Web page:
STARRING: Madeline Brewer, Patch Darragh, Melora Walters, Devin Druid, Iamni Hakim, Michael Dempsey, Flora Diaz, Samantha Robinson, Jessica Parker Kennedy and Quei Tann
Alice, an ambitious camgirl, wakes up one day to discover she’s been replaced on her show with an exact replica of herself.
Cam is a cyber thriller directed by Daniel Goldhaber, making his directorial feature debut here. The story focuses on Alice, a young and ambitious camgirl, who discovers one day that she’s been replaced with an exact replica of herself online. As the copy begins to push the boundaries of Alice’s internet identity Lola, Alice begins to lose control on her life. As she struggles to regain what she’s lost, Alice tries to find out who the mysterious person is that has taken her place.
Cam is a film with an interesting concept, commenting on today’s society and how technology has altered humanity and how easy it is for someone to lose themselves in the void of the internet. We follow Alice, seeing how she adopts her camgirl personality Lola, she’s more confident and free flowing than her real-life persona, and that leads her to climbing through the ranks on the camgirl site. We learn of her rules about not faking orgasms for big tokens from her loyal customers and more, yet the first show we see is a fake suicide attempt, questioning how far some people will go to online for attention. It raises interesting questions and tackles interesting themes and it helps throughout the course of the film that Madeline Brewer gives a great performance as Alice, especially in the second half of the film when we witness her mental state deteriorating as she witnesses her doppelgänger, Lola 2.0, going to great lengths of doing all the things Alice wouldn’t do to climb the rankings. The tension leading into the final act is complimented well by the score from Gavin Brivik.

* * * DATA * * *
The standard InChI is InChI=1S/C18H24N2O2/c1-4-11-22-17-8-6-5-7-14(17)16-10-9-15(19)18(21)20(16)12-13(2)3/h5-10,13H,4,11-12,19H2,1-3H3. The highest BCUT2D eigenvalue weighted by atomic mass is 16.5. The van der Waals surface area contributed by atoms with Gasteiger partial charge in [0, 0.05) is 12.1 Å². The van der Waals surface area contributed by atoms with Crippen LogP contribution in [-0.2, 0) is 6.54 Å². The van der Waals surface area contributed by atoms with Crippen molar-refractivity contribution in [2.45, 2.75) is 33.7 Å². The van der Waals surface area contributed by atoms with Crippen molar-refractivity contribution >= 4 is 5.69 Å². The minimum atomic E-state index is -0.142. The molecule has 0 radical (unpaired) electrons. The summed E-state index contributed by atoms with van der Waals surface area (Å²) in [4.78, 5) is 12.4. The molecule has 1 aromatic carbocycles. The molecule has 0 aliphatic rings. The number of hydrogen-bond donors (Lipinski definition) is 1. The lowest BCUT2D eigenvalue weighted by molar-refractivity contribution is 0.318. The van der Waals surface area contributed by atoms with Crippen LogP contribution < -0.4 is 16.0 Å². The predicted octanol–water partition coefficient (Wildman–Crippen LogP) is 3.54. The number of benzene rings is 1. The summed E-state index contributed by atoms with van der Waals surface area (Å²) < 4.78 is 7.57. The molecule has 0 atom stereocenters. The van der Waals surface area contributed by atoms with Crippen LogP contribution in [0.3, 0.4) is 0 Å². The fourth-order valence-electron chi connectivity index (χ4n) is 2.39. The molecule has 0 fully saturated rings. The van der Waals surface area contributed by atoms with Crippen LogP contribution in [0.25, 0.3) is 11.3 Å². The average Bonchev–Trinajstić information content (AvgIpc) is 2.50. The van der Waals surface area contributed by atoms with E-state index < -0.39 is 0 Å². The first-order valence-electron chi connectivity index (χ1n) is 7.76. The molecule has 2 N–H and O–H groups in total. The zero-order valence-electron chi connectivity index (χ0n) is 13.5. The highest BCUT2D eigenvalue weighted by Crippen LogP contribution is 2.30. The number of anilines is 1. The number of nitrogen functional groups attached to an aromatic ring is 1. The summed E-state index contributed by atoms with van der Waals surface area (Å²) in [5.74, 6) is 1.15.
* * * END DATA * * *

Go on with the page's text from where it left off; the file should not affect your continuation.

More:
Whilst it has an interesting concept and a great performance, the story itself is full with a few unanswered questions and, while I don’t mind that, to not really explain anything at all by the end of the film and how the film closes, it all feels kind of pointless. While Brewer’s performance is great, the character of Alice as a whole isn’t really interesting enough to feel sympathy for her or to root her as we’re not given enough about her to care, by the films end there doesn’t feel like a lesson has been learnt and when we discover what’s really going on we question what lesson did she really learn here? The answer is nothing really.
Whilst Cam has an interesting concept and a great performance from Madeline Brewer, the film definitely felt like its themes were more interesting than its execution. 4/10